I've spent a lot of time learning about Shakespeare and establishing a basic understanding of his life as a play write and more specifically a son, husband, father, lover and active participant in a family-based society.This week I am focusing on the marriage & love aspect of familial Shakespeare.I turned to the book Family Life in the Age of Shakespeare by Bruce Young to research historical information about marriage in the Elizabethan era.
Bruce Young introduces the topic of Elizabethan marriage with the finding that "Most historians conclude that love and friendship were essential elements of English marriages throughout the entire early modern period [Renaissance]" (44).
Men and women mingled with relative freedom and there wasn't usually a wide gap between husbands and wives.
Most brides & grooms were in their twenties, although the age of consent was 14 for boys and 12 for girls.
The average age of marriage in aristocracy was 19-21 women, 24-26 for men, but for most classes is was higher.
The average age of marriage in England through the 1500-1600s was 25-26 for women and 27-28 for men (41).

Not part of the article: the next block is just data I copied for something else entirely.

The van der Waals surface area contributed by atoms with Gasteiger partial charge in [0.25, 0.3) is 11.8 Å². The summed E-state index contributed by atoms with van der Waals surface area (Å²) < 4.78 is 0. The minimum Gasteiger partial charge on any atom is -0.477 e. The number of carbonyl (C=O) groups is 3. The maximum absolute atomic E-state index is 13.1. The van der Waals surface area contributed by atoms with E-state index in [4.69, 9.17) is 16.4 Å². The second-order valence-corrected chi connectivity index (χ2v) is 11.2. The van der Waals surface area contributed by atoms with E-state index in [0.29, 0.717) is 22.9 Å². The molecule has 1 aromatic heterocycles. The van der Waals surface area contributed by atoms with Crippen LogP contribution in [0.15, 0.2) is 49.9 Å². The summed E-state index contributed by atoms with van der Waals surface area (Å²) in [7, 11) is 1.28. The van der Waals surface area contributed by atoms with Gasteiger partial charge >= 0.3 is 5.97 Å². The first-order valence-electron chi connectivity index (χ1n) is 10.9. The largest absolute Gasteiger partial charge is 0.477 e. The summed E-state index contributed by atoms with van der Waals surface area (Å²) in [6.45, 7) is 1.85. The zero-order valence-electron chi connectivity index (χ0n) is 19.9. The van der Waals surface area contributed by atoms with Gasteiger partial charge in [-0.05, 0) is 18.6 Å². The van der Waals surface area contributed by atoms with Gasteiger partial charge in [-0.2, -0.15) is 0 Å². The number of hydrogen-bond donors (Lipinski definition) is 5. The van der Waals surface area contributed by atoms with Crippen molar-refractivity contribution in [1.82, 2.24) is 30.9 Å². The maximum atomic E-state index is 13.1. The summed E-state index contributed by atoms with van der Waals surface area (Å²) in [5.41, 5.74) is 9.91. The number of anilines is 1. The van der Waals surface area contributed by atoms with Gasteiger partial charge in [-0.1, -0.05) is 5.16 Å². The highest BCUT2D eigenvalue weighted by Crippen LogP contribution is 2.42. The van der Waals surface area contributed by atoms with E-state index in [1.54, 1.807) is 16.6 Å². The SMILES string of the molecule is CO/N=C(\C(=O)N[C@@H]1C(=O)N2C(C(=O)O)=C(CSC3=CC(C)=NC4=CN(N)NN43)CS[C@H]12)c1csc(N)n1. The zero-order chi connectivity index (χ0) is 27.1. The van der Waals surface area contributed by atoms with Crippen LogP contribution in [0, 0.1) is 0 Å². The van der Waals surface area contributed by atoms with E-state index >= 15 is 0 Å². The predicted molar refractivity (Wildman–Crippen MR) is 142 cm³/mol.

There were formal courting standards of getting the approval of a woman's parents before trying to "woo" her, but was also much like it is today--meeting through friends, getting acquainted over dinner, going out to social gatherings. Young states that both men and women were active in choosing a spouse.
Falling in love was a "common precursor to marriage". Wealth was a factor but "virtue, shared belief and a capacity for harmony and love were supposed to be given greater weight" (38) The or "betrothal" was taken almost as seriously as marriage.
There were ceremonies of betrothal much like the marriage ceremonies of our days: taking each other by the hand, making promises and even sometimes exchanging rings.
Marriage was religiously based--as most aspects in life were during this time--so divorce was non-existent.